The Mari Rosa mine lies within a low-grade Precambrian alternating series of black shales and metagreywackes in the Spanish Hercynian massif. There are two generations of mineralized veins: V2, gold-(stibnite)-bearing quartz veins, parallel to the main cleavage, and V3, stibnite-bearing quartz veins which postdate the main deformation event.
Four main types of inclusions have been identified. Type I, II and IV are aqueous-carbonaceous inclusions, with variable degrees of filling, while type III are non-aqueous and typically single-phase at room temperature. Except for type I (absent in V3), similar inclusions have been observed in both V2 and V3 veins. Gas compositions are always characterised by CH4-N2-CO2 assemblages, ranging from CO2-rich mixtures in the earliest inclusions (type I), to N2-rich mixtures in the latest inclusions (type IV).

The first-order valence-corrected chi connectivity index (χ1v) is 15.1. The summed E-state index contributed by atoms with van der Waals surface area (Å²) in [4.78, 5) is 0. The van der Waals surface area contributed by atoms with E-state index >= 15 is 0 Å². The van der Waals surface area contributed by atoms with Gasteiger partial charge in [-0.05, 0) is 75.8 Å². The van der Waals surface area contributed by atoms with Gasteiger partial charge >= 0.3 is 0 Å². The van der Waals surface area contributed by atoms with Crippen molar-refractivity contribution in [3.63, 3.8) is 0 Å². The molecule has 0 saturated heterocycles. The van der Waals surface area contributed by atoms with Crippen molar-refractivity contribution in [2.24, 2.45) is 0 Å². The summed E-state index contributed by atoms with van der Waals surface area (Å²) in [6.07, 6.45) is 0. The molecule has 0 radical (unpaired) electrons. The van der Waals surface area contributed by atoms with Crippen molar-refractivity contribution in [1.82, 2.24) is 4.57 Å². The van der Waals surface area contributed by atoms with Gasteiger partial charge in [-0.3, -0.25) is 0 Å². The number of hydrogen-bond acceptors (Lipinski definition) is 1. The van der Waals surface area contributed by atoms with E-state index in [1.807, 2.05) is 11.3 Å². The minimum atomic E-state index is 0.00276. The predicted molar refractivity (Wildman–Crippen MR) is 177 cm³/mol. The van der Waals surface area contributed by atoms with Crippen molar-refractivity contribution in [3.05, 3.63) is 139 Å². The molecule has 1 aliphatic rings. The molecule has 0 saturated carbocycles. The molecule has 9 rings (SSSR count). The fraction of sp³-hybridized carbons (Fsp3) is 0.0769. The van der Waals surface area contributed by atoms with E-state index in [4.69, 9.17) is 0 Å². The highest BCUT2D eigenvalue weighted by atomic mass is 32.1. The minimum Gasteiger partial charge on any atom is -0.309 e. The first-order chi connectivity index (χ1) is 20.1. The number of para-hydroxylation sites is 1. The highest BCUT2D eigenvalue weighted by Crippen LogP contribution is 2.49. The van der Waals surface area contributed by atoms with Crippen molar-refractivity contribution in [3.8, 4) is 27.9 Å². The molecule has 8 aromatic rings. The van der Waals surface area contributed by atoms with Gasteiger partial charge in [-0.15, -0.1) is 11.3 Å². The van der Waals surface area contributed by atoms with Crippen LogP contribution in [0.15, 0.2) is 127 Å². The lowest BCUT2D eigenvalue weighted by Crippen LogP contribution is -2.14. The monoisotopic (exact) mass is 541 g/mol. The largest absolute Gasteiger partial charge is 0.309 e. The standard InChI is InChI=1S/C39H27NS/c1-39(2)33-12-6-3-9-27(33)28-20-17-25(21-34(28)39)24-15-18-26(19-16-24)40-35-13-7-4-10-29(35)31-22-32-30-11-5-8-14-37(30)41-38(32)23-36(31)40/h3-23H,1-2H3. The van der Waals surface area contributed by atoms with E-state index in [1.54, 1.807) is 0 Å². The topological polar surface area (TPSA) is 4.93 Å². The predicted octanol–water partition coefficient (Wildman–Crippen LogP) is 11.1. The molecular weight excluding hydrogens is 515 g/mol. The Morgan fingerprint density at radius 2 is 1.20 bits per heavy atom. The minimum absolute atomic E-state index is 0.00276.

Gold precipitation in V2 veins can be related to type I inclusions at T > 380°C (T
H = 300–380°C). A subsequent drop in X
and cooling are recorded in type II and III inclusions, interpreted to be the result of unmixing of a previously homogeneous fluid derived from type I. This boiling would provoke the precipitation of stibnite at 300°C and 1 kbar. The type IV inclusions, which are the richest in H2O, represent a late fluid circulation at lower temperatures (T
H = 190–280°C).